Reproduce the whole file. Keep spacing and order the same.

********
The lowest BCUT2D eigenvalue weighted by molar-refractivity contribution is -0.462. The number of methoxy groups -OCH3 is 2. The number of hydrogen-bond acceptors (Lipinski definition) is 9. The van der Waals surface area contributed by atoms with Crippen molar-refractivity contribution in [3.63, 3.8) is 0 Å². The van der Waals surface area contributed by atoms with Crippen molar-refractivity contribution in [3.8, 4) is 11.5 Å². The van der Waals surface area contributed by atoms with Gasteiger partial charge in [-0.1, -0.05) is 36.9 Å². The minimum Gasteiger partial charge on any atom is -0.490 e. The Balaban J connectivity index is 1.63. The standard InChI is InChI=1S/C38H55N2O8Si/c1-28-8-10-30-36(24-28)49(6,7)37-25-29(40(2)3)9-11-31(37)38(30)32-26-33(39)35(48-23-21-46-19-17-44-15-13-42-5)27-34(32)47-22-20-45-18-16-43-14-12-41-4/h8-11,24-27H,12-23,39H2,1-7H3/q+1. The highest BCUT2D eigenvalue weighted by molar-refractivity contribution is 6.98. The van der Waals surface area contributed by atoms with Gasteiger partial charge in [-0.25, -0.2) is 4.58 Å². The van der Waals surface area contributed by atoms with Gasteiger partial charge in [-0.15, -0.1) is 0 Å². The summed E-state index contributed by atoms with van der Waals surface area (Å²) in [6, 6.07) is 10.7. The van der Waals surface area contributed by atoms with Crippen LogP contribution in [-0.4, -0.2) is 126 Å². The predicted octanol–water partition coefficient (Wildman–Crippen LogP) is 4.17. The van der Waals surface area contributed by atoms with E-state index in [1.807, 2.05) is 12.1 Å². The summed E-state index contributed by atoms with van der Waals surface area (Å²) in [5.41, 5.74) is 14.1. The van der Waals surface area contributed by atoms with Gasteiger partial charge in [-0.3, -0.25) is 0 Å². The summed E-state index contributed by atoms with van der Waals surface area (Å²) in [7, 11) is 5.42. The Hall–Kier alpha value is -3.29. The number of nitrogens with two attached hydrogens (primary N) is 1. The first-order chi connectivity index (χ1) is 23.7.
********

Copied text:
The lowest BCUT2D eigenvalue weighted by molar-refractivity contribution is -0.462. The number of methoxy groups -OCH3 is 2. The number of hydrogen-bond acceptors (Lipinski definition) is 9. The van der Waals surface area contributed by atoms with Crippen molar-refractivity contribution in [3.63, 3.8) is 0 Å². The van der Waals surface area contributed by atoms with Crippen molar-refractivity contribution in [3.8, 4) is 11.5 Å². The van der Waals surface area contributed by atoms with Gasteiger partial charge in [-0.1, -0.05) is 36.9 Å². The minimum Gasteiger partial charge on any atom is -0.490 e. The Balaban J connectivity index is 1.63. The standard InChI is InChI=1S/C38H55N2O8Si/c1-28-8-10-30-36(24-28)49(6,7)37-25-29(40(2)3)9-11-31(37)38(30)32-26-33(39)35(48-23-21-46-19-17-44-15-13-42-5)27-34(32)47-22-20-45-18-16-43-14-12-41-4/h8-11,24-27H,12-23,39H2,1-7H3/q+1. The highest BCUT2D eigenvalue weighted by molar-refractivity contribution is 6.98. The van der Waals surface area contributed by atoms with Gasteiger partial charge in [-0.25, -0.2) is 4.58 Å². The van der Waals surface area contributed by atoms with Gasteiger partial charge in [-0.15, -0.1) is 0 Å². The summed E-state index contributed by atoms with van der Waals surface area (Å²) in [6, 6.07) is 10.7. The van der Waals surface area contributed by atoms with Crippen LogP contribution in [-0.4, -0.2) is 126 Å². The predicted octanol–water partition coefficient (Wildman–Crippen LogP) is 4.17. The van der Waals surface area contributed by atoms with E-state index in [1.807, 2.05) is 12.1 Å². The summed E-state index contributed by atoms with van der Waals surface area (Å²) in [5.41, 5.74) is 14.1. The van der Waals surface area contributed by atoms with Gasteiger partial charge in [-0.3, -0.25) is 0 Å². The summed E-state index contributed by atoms with van der Waals surface area (Å²) in [7, 11) is 5.42. The Hall–Kier alpha value is -3.29. The number of nitrogens with two attached hydrogens (primary N) is 1. The first-order chi connectivity index (χ1) is 23.7.